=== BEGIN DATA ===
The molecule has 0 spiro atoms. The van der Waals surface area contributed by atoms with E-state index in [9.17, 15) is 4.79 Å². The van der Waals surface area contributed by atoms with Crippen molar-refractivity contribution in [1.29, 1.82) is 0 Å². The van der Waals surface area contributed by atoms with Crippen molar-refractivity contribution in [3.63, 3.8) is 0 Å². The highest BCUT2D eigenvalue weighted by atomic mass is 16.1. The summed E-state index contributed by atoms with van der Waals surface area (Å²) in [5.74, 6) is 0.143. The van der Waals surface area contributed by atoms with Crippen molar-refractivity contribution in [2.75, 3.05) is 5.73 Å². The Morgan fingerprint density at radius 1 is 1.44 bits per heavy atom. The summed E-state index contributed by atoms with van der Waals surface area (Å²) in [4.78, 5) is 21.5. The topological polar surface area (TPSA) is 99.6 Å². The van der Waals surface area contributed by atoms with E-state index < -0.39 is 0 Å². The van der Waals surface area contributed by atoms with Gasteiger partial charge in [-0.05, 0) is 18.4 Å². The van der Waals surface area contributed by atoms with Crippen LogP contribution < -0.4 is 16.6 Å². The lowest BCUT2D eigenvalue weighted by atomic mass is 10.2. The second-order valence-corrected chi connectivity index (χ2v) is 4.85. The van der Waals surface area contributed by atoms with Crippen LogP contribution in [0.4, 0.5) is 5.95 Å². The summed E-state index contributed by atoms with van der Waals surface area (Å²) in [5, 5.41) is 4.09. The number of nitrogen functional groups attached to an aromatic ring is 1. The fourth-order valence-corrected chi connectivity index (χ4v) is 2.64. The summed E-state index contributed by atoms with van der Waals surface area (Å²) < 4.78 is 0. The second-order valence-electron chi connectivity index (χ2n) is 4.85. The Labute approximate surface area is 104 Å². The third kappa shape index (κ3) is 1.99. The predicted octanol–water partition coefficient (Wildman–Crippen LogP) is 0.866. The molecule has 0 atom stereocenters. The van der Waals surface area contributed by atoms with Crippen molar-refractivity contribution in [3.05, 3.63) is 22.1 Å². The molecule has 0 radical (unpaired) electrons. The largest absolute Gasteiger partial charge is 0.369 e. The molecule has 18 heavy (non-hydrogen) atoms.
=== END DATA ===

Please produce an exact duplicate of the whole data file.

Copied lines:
The molecule has 0 spiro atoms. The van der Waals surface area contributed by atoms with E-state index in [9.17, 15) is 4.79 Å². The van der Waals surface area contributed by atoms with Crippen molar-refractivity contribution in [1.29, 1.82) is 0 Å². The van der Waals surface area contributed by atoms with Crippen molar-refractivity contribution in [3.63, 3.8) is 0 Å². The highest BCUT2D eigenvalue weighted by atomic mass is 16.1. The summed E-state index contributed by atoms with van der Waals surface area (Å²) in [5.74, 6) is 0.143. The van der Waals surface area contributed by atoms with Crippen molar-refractivity contribution in [2.75, 3.05) is 5.73 Å². The Morgan fingerprint density at radius 1 is 1.44 bits per heavy atom. The summed E-state index contributed by atoms with van der Waals surface area (Å²) in [4.78, 5) is 21.5. The topological polar surface area (TPSA) is 99.6 Å². The van der Waals surface area contributed by atoms with E-state index < -0.39 is 0 Å². The van der Waals surface area contributed by atoms with Gasteiger partial charge in [-0.05, 0) is 18.4 Å². The van der Waals surface area contributed by atoms with Crippen LogP contribution < -0.4 is 16.6 Å². The lowest BCUT2D eigenvalue weighted by atomic mass is 10.2. The second-order valence-corrected chi connectivity index (χ2v) is 4.85. The van der Waals surface area contributed by atoms with Crippen LogP contribution in [0.4, 0.5) is 5.95 Å². The summed E-state index contributed by atoms with van der Waals surface area (Å²) in [5, 5.41) is 4.09. The number of nitrogen functional groups attached to an aromatic ring is 1. The fourth-order valence-corrected chi connectivity index (χ4v) is 2.64. The summed E-state index contributed by atoms with van der Waals surface area (Å²) < 4.78 is 0. The second-order valence-electron chi connectivity index (χ2n) is 4.85. The Labute approximate surface area is 104 Å². The third kappa shape index (κ3) is 1.99. The predicted octanol–water partition coefficient (Wildman–Crippen LogP) is 0.866. The molecule has 0 atom stereocenters. The van der Waals surface area contributed by atoms with Crippen molar-refractivity contribution in [3.05, 3.63) is 22.1 Å². The molecule has 0 radical (unpaired) electrons. The largest absolute Gasteiger partial charge is 0.369 e. The molecule has 18 heavy (non-hydrogen) atoms.